If you haven’t seen Yayoi Kusama’s exhibition at London’s Tate Modern yet, then you should. That’s if for nothing more than to step into the experience of mental illness with her famous Infinity Room at the end of it. Before you reach that spectacular and slightly terrifying installation, though, the retrospective tour of a life’s work provides some fascinating historical insight.
Obviously there are the phases in Kusama’s work covering her earliest Art Brut – style paintings and abstract watercolours of the 50s, her pioneering minimal explorations Infinity Nets and those famous phallic Accumulations of the 60s. Following a foray into collage and film at the same time as of her reactionary ‘happenings’ occurring in the psychedelic 70s, one can see other past motifs return to her work. Collage and watercolour resurfaces after her return to Japan and subsequent voluntary institutionalisation in 1973. The spermatozoa and natural forms of her earliest work return in her acrylic paintings in the 80s and by the 90s her fascination with organic abstraction extends into larger-than-life install pieces of stuffed cushions. The polka dots remain throughout.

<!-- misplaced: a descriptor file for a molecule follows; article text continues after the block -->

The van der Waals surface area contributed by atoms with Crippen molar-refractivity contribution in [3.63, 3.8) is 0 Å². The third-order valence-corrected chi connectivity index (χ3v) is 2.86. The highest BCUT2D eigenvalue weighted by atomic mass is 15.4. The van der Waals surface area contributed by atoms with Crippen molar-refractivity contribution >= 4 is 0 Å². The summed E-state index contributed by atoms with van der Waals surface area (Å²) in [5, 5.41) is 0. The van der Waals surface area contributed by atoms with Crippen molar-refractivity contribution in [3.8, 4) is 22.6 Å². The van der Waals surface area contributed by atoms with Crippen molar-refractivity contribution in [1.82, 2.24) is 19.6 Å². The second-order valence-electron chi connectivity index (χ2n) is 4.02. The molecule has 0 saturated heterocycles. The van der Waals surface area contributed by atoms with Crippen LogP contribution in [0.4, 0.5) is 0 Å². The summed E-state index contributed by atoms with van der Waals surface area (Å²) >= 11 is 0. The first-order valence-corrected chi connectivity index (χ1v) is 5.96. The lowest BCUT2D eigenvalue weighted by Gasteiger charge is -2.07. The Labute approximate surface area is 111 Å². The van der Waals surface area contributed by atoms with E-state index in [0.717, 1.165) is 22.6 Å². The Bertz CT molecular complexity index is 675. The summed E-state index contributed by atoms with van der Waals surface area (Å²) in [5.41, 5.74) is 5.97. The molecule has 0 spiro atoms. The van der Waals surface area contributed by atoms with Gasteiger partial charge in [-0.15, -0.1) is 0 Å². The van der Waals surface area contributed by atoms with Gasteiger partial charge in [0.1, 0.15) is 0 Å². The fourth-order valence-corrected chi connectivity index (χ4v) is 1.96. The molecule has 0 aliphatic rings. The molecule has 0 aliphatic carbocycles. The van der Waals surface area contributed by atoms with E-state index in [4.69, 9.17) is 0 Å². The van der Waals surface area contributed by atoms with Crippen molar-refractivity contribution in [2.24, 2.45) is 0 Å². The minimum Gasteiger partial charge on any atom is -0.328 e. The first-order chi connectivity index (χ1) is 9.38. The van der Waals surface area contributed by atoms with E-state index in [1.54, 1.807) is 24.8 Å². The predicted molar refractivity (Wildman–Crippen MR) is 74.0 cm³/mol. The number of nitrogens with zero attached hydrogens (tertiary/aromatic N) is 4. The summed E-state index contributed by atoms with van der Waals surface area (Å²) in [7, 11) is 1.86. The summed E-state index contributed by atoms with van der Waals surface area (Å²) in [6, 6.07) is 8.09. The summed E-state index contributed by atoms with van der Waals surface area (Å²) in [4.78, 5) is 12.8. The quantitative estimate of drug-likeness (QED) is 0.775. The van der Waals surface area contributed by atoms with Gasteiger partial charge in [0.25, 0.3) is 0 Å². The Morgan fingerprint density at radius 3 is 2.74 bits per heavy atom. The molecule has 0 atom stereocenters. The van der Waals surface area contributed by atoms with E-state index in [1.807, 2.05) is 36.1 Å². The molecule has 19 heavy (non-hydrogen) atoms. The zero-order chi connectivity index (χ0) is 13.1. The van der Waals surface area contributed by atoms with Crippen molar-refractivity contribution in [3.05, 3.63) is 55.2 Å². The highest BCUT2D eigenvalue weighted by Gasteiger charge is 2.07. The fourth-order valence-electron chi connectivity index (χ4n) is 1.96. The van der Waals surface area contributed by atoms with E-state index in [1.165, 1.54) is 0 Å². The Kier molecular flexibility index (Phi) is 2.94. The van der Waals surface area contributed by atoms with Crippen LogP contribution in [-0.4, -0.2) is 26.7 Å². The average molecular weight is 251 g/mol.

Beyond her work, though, the Tate retrospective offers vital insight into the cultural and historical changes Kusama experienced in her over 60 years as an artist. Informative didactic panels and paraphernalia showcases contextualize her work brilliantly. A complaint of the “feudalistic attitudes” and “scorn of women” apparent in Japanese society introduces Kusama’s early gouache pieces, while her struggle with the “double outsider” status –as both foreigner and woman in the male-dominated New York art scene –is expressed through a slide projection featuring Kusama dressed in a kimono and in stark contrast to her urban-industrial backdrop.
There are display cases of letters and correspondence from various galleries, plane tickets and promotional material that construct an image of the times and Kusama’s place in them. A note from friend and artist Georgia O’Keefe sits aside a memo from Orez Gallery in the Netherlands stating they will cover Kusama’s costs in return for some artwork (for much of her time in New York, she was nearly destitute). There are numerous exhibition statements from the artist herself explaining her practice in very detailed, lucid and, importantly, determined language.
In much the same way that time adds value to photographs and architecture, so does it add importance to Kusama’s work and related ephemera. The plane ticket she used to cross the Pacific Ocean from Japan to the US is loaded with as much historical significance as her repetitious collage of airmail stickers from 1963, while the publicity from her Grand Orgy to Awaken the Dead almost makes up for not being able to see the real thing. But in all the ways that Kusama’s work and private keepsakes evoke and transport one to days gone by, nothing compares to her Infinity Room expressing how it feels to be in a mind afflicted by madness and the burdensome perception everlasting time and endless space.